This Valentine's Day, set aside time to share 5 things you really appreciate about your partner. Be creative and specific.
I would challenge you to think about 5 things you didn't know about your spouse at the beginning of the relationship. Highlight qualities that you are noticing and enjoying at this stage in the relationship.
Here are a few tips to take into consideration:
Highlight something you don't usually express
Focus on a part of your partner's body or personality you have grown to love in this stage of the relationship
Elaborate. Don't just state what you appreciate. Make sure you include why you appreciate it and why it's so important to you
Write everything down and share your list over dinner, drinks or a quiet moment together
Build on Your Valentine's Day Experience
Valentine's Day is important because it serves as a reminder that we need to slow down and set aside intentional time to connect with our partner. You don't have to buy an expensive gift or go out to dinner every-time you want to connect with your partner.
Rituals of connection can happen every day. It requires that you set aside time and energy to be present and engaged with your partner. If you invest in your relationship, the payoff will be great!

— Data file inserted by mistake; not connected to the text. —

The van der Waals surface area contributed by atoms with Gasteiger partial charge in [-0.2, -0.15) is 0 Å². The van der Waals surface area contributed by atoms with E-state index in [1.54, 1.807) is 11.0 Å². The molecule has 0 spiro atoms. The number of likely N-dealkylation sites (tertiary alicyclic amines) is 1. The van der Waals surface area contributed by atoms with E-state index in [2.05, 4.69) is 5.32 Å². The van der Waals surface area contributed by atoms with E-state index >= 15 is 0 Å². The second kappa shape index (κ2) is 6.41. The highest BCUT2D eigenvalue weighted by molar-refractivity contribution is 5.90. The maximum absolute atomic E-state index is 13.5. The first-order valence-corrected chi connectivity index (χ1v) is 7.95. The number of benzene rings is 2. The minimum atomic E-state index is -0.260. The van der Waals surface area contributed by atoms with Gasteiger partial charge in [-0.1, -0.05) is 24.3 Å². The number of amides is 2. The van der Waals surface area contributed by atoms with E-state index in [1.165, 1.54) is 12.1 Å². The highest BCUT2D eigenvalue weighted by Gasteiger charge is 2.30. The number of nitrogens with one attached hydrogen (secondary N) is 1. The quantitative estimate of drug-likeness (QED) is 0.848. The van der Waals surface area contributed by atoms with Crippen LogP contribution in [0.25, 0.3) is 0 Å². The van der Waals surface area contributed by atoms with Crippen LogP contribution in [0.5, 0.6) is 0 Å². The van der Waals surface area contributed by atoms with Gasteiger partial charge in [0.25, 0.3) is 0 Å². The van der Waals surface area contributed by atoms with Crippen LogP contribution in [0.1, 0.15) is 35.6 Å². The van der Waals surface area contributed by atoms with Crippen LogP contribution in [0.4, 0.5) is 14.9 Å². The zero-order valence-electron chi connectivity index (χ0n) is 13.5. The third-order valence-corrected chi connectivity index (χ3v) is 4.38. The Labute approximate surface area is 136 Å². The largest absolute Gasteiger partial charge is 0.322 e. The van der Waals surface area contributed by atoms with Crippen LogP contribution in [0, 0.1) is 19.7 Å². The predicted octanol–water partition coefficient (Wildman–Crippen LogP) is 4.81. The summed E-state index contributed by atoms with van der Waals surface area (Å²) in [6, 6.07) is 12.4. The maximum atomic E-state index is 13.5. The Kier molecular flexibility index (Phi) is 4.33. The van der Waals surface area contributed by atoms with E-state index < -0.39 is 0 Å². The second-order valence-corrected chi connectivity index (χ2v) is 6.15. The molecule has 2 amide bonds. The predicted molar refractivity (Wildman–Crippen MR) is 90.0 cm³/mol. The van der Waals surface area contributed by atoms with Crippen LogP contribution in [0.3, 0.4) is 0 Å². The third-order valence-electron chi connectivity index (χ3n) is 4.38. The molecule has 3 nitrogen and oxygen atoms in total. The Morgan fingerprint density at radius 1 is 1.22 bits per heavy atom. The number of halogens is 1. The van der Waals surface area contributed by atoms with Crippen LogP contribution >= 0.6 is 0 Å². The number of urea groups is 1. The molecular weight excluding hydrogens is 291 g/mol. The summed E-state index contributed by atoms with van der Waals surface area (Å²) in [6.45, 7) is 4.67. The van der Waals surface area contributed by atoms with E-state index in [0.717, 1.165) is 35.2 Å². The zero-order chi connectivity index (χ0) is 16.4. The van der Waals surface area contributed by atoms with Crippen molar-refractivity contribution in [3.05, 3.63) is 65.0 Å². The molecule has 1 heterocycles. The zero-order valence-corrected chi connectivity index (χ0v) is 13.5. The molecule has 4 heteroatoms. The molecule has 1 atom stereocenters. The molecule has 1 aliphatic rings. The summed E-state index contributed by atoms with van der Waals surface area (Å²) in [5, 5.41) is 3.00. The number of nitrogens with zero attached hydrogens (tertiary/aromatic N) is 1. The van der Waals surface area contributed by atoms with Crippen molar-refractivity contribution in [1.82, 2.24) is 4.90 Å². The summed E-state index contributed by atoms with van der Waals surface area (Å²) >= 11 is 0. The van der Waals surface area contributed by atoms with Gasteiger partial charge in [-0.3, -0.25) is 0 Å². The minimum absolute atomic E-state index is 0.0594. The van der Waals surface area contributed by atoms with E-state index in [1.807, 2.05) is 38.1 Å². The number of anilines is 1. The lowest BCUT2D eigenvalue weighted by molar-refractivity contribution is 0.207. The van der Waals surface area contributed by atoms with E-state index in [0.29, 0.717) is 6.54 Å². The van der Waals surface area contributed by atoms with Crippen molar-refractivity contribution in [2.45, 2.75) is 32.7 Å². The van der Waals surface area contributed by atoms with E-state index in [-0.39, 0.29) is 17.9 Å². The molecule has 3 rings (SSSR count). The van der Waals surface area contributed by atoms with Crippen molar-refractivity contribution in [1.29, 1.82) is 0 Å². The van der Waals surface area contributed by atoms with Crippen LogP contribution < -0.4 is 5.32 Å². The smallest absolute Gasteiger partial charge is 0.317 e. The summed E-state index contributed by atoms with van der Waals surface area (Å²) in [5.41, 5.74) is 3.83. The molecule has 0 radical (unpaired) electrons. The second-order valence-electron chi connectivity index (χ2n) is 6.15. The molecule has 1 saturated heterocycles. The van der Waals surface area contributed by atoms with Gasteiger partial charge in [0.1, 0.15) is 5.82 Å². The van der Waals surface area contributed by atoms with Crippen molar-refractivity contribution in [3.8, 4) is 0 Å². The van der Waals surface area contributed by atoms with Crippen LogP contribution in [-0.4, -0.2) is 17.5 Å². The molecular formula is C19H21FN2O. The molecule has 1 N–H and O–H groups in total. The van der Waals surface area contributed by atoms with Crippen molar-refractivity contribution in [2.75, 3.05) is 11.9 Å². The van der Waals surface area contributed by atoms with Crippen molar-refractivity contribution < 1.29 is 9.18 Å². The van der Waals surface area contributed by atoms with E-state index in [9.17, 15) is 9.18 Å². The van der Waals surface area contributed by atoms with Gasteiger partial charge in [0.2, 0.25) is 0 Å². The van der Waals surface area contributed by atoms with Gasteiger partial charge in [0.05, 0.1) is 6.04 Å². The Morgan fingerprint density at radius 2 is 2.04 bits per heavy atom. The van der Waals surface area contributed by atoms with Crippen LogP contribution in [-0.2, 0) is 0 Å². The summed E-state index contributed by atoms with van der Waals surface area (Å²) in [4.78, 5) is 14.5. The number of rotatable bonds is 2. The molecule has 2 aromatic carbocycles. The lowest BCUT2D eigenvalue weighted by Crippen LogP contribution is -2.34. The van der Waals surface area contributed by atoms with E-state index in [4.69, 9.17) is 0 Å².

Marriage Counseling & Couples Therapy at Katy Teen & Family Counseling: Katy, Tx & Houston
At Katy Teen & Family Counseling, our marriage therapists and couples counselors are here to help you with whatever the challenges may be in your relationship. Marriage counseling or couples therapy can be very effective in helping couples overcome challenges, learn to reconnect, and strengthen the relationship you have worked so hard for over the years.
Our Katy, Tx location of Katy Teen and Family Counseling, is conveniently located off of I-10 and 99. We are a couple blocks south of Kingsland Boulevard and across the street from Encompass Health in Katy, Texas.
If you are ready to start marriage counseling or couples therapy, all you need to do is follow these three simple steps:
Contact Katy Teen & Family Counseling
Partner with our marriage counselors or couples therapist to help you reconnect with your spouse or partner today
Other Therapy and Counseling Services Offered at Katy Teen & Family Counseling: Serving Katy, Tx & Houston
Below are a few of the other counseling services we provide for teens, families, and young adults in Katy, Tx and Houston:
Board Certified Neurofeedback Therapy
Peak performance (optimal academic brain performance)
Peak performance (optimal athletic brain performance)
Eye Movement Desensitization and Reprocessing (EMDR Therapy)
Cognitive Behavioral Therapy (CBT)
About the Author
Quique also has a passion for helping teens, young adults, and adults who may be on the Autism Spectrum. He has a talent for connecting with and helping people with Autism Spectrum Disorder.
If you're ready to start your healing journey in marriage counseling or couples therapy, you can call us at 346-202-4662 or email us at firstname.lastname@example.org.